This song came on during my flight this morning and this line struck me:
“If the night isn’t dark enough the moon won’t glow.”
It’s Christmas in the airport, a hub of travel traffic, a cross-section of the country (or at least those within the socioeconomic strata that can afford air travel, or even to live away from family), and I am making my way to the East Coast from Colorado. Trading bluebird mountain skies for the rich chill of the Atlantic in December.
Solstice was Wednesday night and so while that marks the official start of winter, it also means that from here on out the days start getting longer again. I’ve been thinking a lot lately about the darkness and light of this time of year. It feels like there’s so much emphasis on celebrating and gathering and…consuming (let’s face it, shopping could well be considered the most pervasive coping mechanism we as a culture have developed), in part to make the light all the brighter in the midst of the darkest nights of the year.
But why? What is it about darkness that we try to avoid, try to soften with so much light? Is it the introspection that darkness invites? What do we find in those quiet parts of ourselves that don’t often get our attention during the rest of the year? Why is it only in darkness that we give ourselves permission for that self-exploration? Perhaps it’s security, in that darkness it’s harder to see the parts of ourselves we keep hidden. But, I think it’s more than that. And I think it demands a re-framing of how we interact with darkness. I think there is comfort in the darkness. I think it speaks to the dualities that we embody, a world of both/and rather than either/or. There is room for all of it, for the light and the dark. And at the risk of being cliché, they need one another. Just as any duality that we embody needs one another, darkness and light depend on each other in essence for their very existence. And within us all, there is room for both. The possibility of light makes delving into darkness a little less scary, and the presence of darkness allows for a turn inward – a move towards an inward process of self-exploration – before stepping back out into the light It reminds us of the impermanence and cyclical nature of existence. Darkness gives way to light; light gives way to darkness, and on and on. Every day in fact.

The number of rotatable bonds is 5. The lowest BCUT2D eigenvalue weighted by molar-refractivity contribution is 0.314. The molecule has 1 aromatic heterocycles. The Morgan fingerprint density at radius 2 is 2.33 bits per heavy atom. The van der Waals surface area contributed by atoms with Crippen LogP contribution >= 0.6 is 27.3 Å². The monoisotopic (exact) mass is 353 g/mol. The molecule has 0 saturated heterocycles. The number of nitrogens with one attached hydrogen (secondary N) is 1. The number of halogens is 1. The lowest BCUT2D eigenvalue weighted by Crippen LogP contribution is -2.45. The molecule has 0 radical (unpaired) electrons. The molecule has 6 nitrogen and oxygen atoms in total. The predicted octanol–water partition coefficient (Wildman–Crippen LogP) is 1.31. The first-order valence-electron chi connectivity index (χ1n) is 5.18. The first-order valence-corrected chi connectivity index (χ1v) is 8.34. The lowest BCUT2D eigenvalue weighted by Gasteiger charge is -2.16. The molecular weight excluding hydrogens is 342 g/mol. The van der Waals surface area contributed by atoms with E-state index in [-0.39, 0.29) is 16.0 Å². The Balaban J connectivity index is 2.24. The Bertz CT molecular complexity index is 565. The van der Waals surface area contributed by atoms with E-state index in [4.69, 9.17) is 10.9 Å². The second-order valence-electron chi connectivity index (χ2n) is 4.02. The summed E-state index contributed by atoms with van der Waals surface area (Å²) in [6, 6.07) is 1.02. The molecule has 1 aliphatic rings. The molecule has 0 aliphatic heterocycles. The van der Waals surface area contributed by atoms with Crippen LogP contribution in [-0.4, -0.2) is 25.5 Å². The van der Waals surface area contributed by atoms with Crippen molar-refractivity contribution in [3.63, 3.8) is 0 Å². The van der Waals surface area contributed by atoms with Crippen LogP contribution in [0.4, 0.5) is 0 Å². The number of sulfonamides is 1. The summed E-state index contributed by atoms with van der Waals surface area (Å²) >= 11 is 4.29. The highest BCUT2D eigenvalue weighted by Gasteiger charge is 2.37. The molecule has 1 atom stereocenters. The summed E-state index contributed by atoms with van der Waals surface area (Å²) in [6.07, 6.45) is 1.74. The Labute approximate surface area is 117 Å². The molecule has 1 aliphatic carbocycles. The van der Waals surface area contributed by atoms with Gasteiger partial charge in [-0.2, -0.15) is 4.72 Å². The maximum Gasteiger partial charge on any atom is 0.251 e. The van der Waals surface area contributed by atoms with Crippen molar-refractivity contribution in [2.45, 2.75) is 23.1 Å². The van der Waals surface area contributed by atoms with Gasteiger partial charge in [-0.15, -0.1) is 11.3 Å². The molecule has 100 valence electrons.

And so with Christmas, my intention going into this week with family and friends is to rest into darkness and marvel at the light, holding gratitude for both. In navigating the tricky territory of grief and allowing myself to move through loss, it feels important to keep a candle burning to help guide me out of the darkness, but not illuminate too much. There are lessons to be learned in the darkness, rich teachings and comfort even to be found in those moments when sight is dulled and instead the perception that comes from feeling must step to the foreground. There are learnings in even the darkest places of ourselves.
Wednesday night, as the snow came down, I stood on my porch marveling at the illumination of the sky. It’s that night sky that gets nearly as bright as daylight when it snows because of the snow reflecting off of the ground light. I stood outside as the moment of Solstice came and went and realized that this was the longest, darkest night of the year, yet here I was able to clearly make out all of my neighbors homes and yards. And it dawned on me, maybe darkness doesn’t always look dark. Perhaps in those places we are expecting to be the darkest, we actually find the most illumination.